Boone County superintendent has grave concerns about costs for K-12 education shifting from state to local level

09/12/2017 04:06 PM

FLORENCE – In what very well be a trend in many areas of the commonwealth, property owners in Boone County will be seeing an increase in their tax rate to fund their ever growing school district.

Last week, the school board voted unanimously to increase property taxes which are expected to bring in $3 million additional dollars to the district which will bring the overall total of property tax revenue in the district to $81 million.

State funding for the district is expected to decrease based on changes made to the Support Education Excellence in Kentucky (SEEK) formula.

The overall budget for the 20,395 pupil district will be approximately $200 million.

Boone County Superintendent Randy Poe says a lot of thought went into requesting the increase to fund the district which has seen a one percent increase in the number of students in each of the last five years.

“There’s reductions in our SEEK formula, so we’re receiving over a million dollars less in our SEEK formula, and that’s without any of the cuts that you’re hearing about, the seventeen percent cuts,” Poe said. “You know, we’re hearing there are no cuts in education, that’s to the SEEK formula, but there are cuts to multiple other things, your text book funds, your gifted and talented programs, your ELL, and those are all things underneath contract, so we’re seeing a potential seventeen percent reduction in that particular funding also.”

The district will also see the addition of two schools which include a new 600 student middle school in 2018 which will add an additional $2.5 million in operational costs which isn’t included in this year’s budget and the 1,000 student Ignite Institute regional high school in 2019 which will be located in the former Toyota North America engineering building.

“Our Imagineering students will be moving in to the Ignite building, so we’re going to be increasing that particular cost, that’s a $3 million increase to our budget,” Poe said. “So, just those two items alone is a $5.5 million increase to our budget.”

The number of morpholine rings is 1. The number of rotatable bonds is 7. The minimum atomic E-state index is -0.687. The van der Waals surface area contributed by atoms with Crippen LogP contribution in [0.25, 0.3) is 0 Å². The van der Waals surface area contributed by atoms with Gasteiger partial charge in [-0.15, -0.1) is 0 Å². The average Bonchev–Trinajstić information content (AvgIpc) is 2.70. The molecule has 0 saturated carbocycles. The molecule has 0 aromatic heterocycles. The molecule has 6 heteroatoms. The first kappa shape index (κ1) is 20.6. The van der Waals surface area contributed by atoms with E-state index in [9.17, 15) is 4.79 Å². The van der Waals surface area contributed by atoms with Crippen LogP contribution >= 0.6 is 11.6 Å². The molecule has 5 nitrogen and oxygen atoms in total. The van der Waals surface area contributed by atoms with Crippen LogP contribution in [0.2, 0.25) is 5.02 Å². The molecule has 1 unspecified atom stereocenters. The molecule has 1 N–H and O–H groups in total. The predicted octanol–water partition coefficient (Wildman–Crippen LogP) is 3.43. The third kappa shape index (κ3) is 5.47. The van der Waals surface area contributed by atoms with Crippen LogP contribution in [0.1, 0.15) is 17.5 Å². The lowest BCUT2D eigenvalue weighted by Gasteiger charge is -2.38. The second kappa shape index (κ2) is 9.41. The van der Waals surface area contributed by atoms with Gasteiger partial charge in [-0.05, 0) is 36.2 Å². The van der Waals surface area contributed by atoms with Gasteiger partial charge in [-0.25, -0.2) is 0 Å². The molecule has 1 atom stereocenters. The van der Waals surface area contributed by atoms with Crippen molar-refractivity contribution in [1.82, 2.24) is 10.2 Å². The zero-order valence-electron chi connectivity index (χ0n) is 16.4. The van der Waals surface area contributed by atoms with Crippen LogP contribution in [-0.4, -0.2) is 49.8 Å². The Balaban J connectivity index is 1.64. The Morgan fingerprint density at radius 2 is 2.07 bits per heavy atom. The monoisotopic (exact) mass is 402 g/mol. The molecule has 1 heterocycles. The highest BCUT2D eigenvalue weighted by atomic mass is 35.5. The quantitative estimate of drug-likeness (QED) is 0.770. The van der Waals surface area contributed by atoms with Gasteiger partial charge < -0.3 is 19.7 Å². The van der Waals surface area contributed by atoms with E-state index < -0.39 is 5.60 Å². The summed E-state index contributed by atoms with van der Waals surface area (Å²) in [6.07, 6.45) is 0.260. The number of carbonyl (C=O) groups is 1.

Poe has grave concerns that more and more costs for K through 12 education has shifted from the state to the local level.

“The local boards of educations have to make the decision that our state representatives will not make, they just continue the cuts, so there have been multiple cuts over the years,” Poe said. “We operate in Boone County Schools, at $20 million less than the average district in the state of Kentucky per pupil average.”

Poe is confident that the Boone County community will continue to support the district financially, but he is fearful that if the current shift continues with more and more burden put at the local level, you could see a number of districts not able to survive.

“In some of these communities where there is not a tax base to do that, I don’t know what’s going to happen to them,” Poe said. “In the future, if things continue the way it is, there’s going to have to be consolidation. I don’t know of any way that independents and some of the other ones to even be able to survive.”

Boone County Schools currently operates 14 elementary, 5 middle and 4 high schools, along with an area technology center.

Don Weber

Don Weber is a Video Journalist for Spectrum News and covers politics and education on Pure Politics, Kentucky’s only nightly program dedicated to state politics. Don is a lifelong Kentuckian and a graduate of Northern Kentucky University. He spent many years covering sports in the Northern Kentucky area before shifting primarily to politics. You can watch Don’s work weeknights at 7:00 and 11:30 on Pure Politics, available exclusively on Spectrum News, HD Channels 403 and 715. If you have a story idea you can reach Don at donald.weber@charter.com.

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